The letter seemed like a symbolic and spontaneous enactment of King’s determination and drive to promote civil rights. However, in reality, writing a letter to speak to the people from jail had been on the agenda as a strategy. The strategy worked; the letter greatly encouraged and strengthened people in a period of hopelessness and pessimism. Dr. King’s passion can be felt throughout the entire letter. He ends the letter with a call for ‘creative extremists’:

So the question is not whether we will be extremists, but what kind of extremists we will be. Will we be extremists for hate or love? Will we be extremists for the preservation of injustice or for the extension of justice? In that dramatic scene on Calvary's hill, three men were crucified. We must never forget that all three were crucified for the same crime--the crime of extremism. Two were extremists for immorality and thus fell below their environment. The other, Jesus Christ, was an extremist for love, truth, and goodness, and thereby rose above his environment. Perhaps the South, the nation, and the world are in dire need of creative extremists. (Letter From Birmingham Jail)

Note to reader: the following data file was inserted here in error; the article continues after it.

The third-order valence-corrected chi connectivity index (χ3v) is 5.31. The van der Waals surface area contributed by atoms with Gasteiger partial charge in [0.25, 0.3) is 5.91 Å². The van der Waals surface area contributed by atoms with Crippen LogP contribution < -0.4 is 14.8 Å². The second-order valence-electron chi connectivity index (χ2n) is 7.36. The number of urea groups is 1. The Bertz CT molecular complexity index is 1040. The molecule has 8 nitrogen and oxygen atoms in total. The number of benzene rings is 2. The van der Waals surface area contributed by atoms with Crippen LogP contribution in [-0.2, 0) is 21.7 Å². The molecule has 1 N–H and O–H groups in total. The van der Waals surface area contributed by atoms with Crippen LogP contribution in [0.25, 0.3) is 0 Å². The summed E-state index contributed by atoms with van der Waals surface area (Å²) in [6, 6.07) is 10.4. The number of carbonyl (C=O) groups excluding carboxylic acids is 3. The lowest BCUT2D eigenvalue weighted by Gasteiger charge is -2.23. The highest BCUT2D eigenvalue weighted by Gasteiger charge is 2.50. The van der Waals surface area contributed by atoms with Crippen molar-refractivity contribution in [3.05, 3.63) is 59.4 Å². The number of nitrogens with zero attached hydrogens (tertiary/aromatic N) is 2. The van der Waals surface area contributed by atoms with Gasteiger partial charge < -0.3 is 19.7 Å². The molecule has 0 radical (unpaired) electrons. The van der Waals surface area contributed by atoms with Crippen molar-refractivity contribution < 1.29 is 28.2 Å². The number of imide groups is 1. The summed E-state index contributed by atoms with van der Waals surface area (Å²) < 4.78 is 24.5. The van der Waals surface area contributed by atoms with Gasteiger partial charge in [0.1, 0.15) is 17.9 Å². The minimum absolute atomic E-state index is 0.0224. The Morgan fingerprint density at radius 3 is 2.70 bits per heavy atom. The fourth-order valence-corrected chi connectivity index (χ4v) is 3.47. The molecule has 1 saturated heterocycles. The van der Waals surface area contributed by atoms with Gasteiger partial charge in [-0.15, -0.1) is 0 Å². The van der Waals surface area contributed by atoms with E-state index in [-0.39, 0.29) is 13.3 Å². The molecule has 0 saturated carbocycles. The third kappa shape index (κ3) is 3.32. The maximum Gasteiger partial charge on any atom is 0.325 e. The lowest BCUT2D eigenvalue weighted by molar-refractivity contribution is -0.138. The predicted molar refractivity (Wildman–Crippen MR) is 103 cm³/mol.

King explains the reason behind the Civil Rights Movement’s direct action in a portion of his letter as well. For Americans who may not understand why there has to be a mass movement for equal rights in the first place, rather than a negotiation to achieve those rights, King notes,